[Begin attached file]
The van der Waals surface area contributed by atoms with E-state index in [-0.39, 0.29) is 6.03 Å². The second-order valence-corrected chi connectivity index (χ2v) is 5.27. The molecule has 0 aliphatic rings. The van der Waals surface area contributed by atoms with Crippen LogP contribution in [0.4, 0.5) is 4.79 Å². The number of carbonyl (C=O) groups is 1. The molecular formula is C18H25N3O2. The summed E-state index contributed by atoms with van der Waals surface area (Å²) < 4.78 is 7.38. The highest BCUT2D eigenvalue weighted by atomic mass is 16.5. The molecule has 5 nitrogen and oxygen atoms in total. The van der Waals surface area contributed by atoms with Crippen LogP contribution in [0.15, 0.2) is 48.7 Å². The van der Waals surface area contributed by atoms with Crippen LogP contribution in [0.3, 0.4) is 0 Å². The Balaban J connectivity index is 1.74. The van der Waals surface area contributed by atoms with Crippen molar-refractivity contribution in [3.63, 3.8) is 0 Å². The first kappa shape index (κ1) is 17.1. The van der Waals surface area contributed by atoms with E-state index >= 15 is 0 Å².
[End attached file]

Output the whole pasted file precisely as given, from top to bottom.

The van der Waals surface area contributed by atoms with E-state index in [-0.39, 0.29) is 6.03 Å². The second-order valence-corrected chi connectivity index (χ2v) is 5.27. The molecule has 0 aliphatic rings. The van der Waals surface area contributed by atoms with Crippen LogP contribution in [0.4, 0.5) is 4.79 Å². The number of carbonyl (C=O) groups is 1. The molecular formula is C18H25N3O2. The summed E-state index contributed by atoms with van der Waals surface area (Å²) < 4.78 is 7.38. The highest BCUT2D eigenvalue weighted by atomic mass is 16.5. The molecule has 5 nitrogen and oxygen atoms in total. The van der Waals surface area contributed by atoms with Crippen LogP contribution in [0.15, 0.2) is 48.7 Å². The van der Waals surface area contributed by atoms with Crippen LogP contribution in [0.3, 0.4) is 0 Å². The Balaban J connectivity index is 1.74. The van der Waals surface area contributed by atoms with Crippen molar-refractivity contribution in [3.63, 3.8) is 0 Å². The first kappa shape index (κ1) is 17.1. The van der Waals surface area contributed by atoms with E-state index >= 15 is 0 Å².